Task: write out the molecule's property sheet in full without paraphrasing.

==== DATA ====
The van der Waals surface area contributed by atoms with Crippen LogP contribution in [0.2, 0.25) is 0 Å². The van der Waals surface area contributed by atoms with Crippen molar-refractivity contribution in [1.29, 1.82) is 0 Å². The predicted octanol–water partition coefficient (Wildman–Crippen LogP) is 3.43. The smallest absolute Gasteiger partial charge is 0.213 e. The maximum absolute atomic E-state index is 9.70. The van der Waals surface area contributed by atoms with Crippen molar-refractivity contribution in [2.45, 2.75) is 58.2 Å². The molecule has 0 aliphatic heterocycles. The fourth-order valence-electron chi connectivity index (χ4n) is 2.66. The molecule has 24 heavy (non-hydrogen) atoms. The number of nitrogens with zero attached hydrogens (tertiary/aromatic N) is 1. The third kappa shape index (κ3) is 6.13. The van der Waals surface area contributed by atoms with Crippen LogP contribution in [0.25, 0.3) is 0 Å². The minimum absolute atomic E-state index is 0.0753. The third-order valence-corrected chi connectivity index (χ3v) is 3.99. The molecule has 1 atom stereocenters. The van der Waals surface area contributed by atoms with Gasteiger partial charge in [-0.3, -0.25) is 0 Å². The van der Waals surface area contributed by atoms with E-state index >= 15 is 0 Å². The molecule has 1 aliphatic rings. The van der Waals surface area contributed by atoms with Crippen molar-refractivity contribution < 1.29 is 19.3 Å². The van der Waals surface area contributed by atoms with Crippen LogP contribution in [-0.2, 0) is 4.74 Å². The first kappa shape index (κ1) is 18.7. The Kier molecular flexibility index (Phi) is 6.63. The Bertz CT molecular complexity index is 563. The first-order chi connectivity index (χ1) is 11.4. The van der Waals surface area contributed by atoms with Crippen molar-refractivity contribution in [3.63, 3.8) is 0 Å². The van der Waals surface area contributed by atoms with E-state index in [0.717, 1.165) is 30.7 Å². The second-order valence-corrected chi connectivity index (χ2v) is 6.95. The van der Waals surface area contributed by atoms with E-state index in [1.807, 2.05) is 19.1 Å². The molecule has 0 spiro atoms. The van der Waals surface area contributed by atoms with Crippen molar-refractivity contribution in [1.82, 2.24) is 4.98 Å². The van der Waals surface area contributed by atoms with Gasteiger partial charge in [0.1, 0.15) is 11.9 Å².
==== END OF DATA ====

The van der Waals surface area contributed by atoms with Crippen LogP contribution in [0.2, 0.25) is 0 Å². The van der Waals surface area contributed by atoms with Crippen molar-refractivity contribution in [1.29, 1.82) is 0 Å². The predicted octanol–water partition coefficient (Wildman–Crippen LogP) is 3.43. The smallest absolute Gasteiger partial charge is 0.213 e. The maximum absolute atomic E-state index is 9.70. The van der Waals surface area contributed by atoms with Crippen molar-refractivity contribution in [2.45, 2.75) is 58.2 Å². The molecule has 0 aliphatic heterocycles. The fourth-order valence-electron chi connectivity index (χ4n) is 2.66. The molecule has 24 heavy (non-hydrogen) atoms. The number of nitrogens with zero attached hydrogens (tertiary/aromatic N) is 1. The third kappa shape index (κ3) is 6.13. The van der Waals surface area contributed by atoms with Crippen LogP contribution in [0.25, 0.3) is 0 Å². The minimum absolute atomic E-state index is 0.0753. The third-order valence-corrected chi connectivity index (χ3v) is 3.99. The molecule has 1 atom stereocenters. The van der Waals surface area contributed by atoms with Gasteiger partial charge in [-0.3, -0.25) is 0 Å². The van der Waals surface area contributed by atoms with E-state index >= 15 is 0 Å². The molecule has 1 aliphatic rings. The van der Waals surface area contributed by atoms with Crippen molar-refractivity contribution < 1.29 is 19.3 Å². The van der Waals surface area contributed by atoms with Crippen LogP contribution in [-0.2, 0) is 4.74 Å². The first kappa shape index (κ1) is 18.7. The Kier molecular flexibility index (Phi) is 6.63. The Bertz CT molecular complexity index is 563. The first-order chi connectivity index (χ1) is 11.4. The van der Waals surface area contributed by atoms with Crippen molar-refractivity contribution in [3.63, 3.8) is 0 Å². The van der Waals surface area contributed by atoms with E-state index in [0.717, 1.165) is 30.7 Å². The second-order valence-corrected chi connectivity index (χ2v) is 6.95. The van der Waals surface area contributed by atoms with E-state index in [1.807, 2.05) is 19.1 Å². The molecule has 0 spiro atoms. The van der Waals surface area contributed by atoms with Crippen molar-refractivity contribution in [1.82, 2.24) is 4.98 Å². The van der Waals surface area contributed by atoms with Gasteiger partial charge in [0.1, 0.15) is 11.9 Å².